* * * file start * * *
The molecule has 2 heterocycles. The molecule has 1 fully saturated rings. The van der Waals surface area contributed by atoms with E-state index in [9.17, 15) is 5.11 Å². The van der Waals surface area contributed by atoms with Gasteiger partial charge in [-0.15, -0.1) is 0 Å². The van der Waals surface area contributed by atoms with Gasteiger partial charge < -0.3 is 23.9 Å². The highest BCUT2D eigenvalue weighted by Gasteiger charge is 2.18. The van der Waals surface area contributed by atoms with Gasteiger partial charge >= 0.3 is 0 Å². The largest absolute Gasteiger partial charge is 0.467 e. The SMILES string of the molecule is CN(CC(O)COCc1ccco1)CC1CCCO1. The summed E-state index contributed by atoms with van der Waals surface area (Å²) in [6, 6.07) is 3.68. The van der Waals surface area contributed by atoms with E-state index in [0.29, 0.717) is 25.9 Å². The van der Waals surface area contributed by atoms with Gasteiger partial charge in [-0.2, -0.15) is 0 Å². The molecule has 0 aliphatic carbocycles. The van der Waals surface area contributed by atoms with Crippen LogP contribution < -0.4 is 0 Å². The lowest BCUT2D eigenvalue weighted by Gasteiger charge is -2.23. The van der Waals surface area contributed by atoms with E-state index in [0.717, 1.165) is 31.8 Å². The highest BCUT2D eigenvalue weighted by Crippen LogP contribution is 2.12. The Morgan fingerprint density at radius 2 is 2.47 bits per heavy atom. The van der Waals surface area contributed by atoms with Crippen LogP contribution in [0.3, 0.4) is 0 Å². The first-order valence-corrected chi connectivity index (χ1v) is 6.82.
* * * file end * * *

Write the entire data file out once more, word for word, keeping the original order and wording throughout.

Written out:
The molecule has 2 heterocycles. The molecule has 1 fully saturated rings. The van der Waals surface area contributed by atoms with E-state index in [9.17, 15) is 5.11 Å². The van der Waals surface area contributed by atoms with Gasteiger partial charge in [-0.15, -0.1) is 0 Å². The van der Waals surface area contributed by atoms with Gasteiger partial charge < -0.3 is 23.9 Å². The highest BCUT2D eigenvalue weighted by Gasteiger charge is 2.18. The van der Waals surface area contributed by atoms with Gasteiger partial charge >= 0.3 is 0 Å². The largest absolute Gasteiger partial charge is 0.467 e. The SMILES string of the molecule is CN(CC(O)COCc1ccco1)CC1CCCO1. The summed E-state index contributed by atoms with van der Waals surface area (Å²) in [6, 6.07) is 3.68. The van der Waals surface area contributed by atoms with E-state index in [0.29, 0.717) is 25.9 Å². The van der Waals surface area contributed by atoms with Gasteiger partial charge in [-0.2, -0.15) is 0 Å². The molecule has 0 aliphatic carbocycles. The van der Waals surface area contributed by atoms with Crippen LogP contribution < -0.4 is 0 Å². The lowest BCUT2D eigenvalue weighted by Gasteiger charge is -2.23. The van der Waals surface area contributed by atoms with E-state index in [0.717, 1.165) is 31.8 Å². The highest BCUT2D eigenvalue weighted by Crippen LogP contribution is 2.12. The Morgan fingerprint density at radius 2 is 2.47 bits per heavy atom. The van der Waals surface area contributed by atoms with Crippen LogP contribution in [0.3, 0.4) is 0 Å². The first-order valence-corrected chi connectivity index (χ1v) is 6.82.